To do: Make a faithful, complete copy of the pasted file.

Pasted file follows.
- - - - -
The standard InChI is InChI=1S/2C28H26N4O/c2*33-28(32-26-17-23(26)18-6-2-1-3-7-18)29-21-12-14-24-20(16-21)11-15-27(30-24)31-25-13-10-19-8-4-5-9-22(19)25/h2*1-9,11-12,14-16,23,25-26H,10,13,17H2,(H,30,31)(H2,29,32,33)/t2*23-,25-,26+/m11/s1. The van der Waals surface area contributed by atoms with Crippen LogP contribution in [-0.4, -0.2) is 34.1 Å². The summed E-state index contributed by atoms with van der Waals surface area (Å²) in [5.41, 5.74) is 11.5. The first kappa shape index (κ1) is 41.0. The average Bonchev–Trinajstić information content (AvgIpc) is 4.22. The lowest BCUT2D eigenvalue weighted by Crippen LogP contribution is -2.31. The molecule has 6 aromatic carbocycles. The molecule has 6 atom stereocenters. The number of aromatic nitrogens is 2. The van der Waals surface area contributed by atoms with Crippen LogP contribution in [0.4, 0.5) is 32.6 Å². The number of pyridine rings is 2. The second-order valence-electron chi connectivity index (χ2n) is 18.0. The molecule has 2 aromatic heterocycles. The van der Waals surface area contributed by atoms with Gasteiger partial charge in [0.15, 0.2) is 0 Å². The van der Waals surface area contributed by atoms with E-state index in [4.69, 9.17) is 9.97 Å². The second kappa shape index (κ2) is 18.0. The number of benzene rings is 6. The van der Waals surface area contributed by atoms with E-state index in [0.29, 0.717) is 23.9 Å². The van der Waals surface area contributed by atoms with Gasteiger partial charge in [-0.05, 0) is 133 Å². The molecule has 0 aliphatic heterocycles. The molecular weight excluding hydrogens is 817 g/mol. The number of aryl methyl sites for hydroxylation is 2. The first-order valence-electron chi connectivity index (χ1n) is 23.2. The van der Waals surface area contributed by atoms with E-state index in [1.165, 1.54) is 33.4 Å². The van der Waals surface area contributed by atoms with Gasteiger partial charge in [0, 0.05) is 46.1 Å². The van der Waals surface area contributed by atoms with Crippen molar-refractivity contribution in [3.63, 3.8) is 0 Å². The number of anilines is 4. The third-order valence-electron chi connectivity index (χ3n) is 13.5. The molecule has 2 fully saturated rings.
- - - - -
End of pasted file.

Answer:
The standard InChI is InChI=1S/2C28H26N4O/c2*33-28(32-26-17-23(26)18-6-2-1-3-7-18)29-21-12-14-24-20(16-21)11-15-27(30-24)31-25-13-10-19-8-4-5-9-22(19)25/h2*1-9,11-12,14-16,23,25-26H,10,13,17H2,(H,30,31)(H2,29,32,33)/t2*23-,25-,26+/m11/s1. The van der Waals surface area contributed by atoms with Crippen LogP contribution in [-0.4, -0.2) is 34.1 Å². The summed E-state index contributed by atoms with van der Waals surface area (Å²) in [5.41, 5.74) is 11.5. The first kappa shape index (κ1) is 41.0. The average Bonchev–Trinajstić information content (AvgIpc) is 4.22. The lowest BCUT2D eigenvalue weighted by Crippen LogP contribution is -2.31. The molecule has 6 aromatic carbocycles. The molecule has 6 atom stereocenters. The number of aromatic nitrogens is 2. The van der Waals surface area contributed by atoms with Crippen LogP contribution in [0.4, 0.5) is 32.6 Å². The number of pyridine rings is 2. The second-order valence-electron chi connectivity index (χ2n) is 18.0. The molecule has 2 aromatic heterocycles. The van der Waals surface area contributed by atoms with Gasteiger partial charge in [0.15, 0.2) is 0 Å². The van der Waals surface area contributed by atoms with E-state index in [4.69, 9.17) is 9.97 Å². The second kappa shape index (κ2) is 18.0. The number of benzene rings is 6. The van der Waals surface area contributed by atoms with E-state index in [0.29, 0.717) is 23.9 Å². The van der Waals surface area contributed by atoms with Gasteiger partial charge in [-0.05, 0) is 133 Å². The molecule has 0 aliphatic heterocycles. The molecular weight excluding hydrogens is 817 g/mol. The number of aryl methyl sites for hydroxylation is 2. The first-order valence-electron chi connectivity index (χ1n) is 23.2. The van der Waals surface area contributed by atoms with E-state index in [1.165, 1.54) is 33.4 Å². The van der Waals surface area contributed by atoms with Gasteiger partial charge in [0, 0.05) is 46.1 Å². The van der Waals surface area contributed by atoms with Crippen molar-refractivity contribution in [3.63, 3.8) is 0 Å². The number of anilines is 4. The third-order valence-electron chi connectivity index (χ3n) is 13.5. The molecule has 2 fully saturated rings.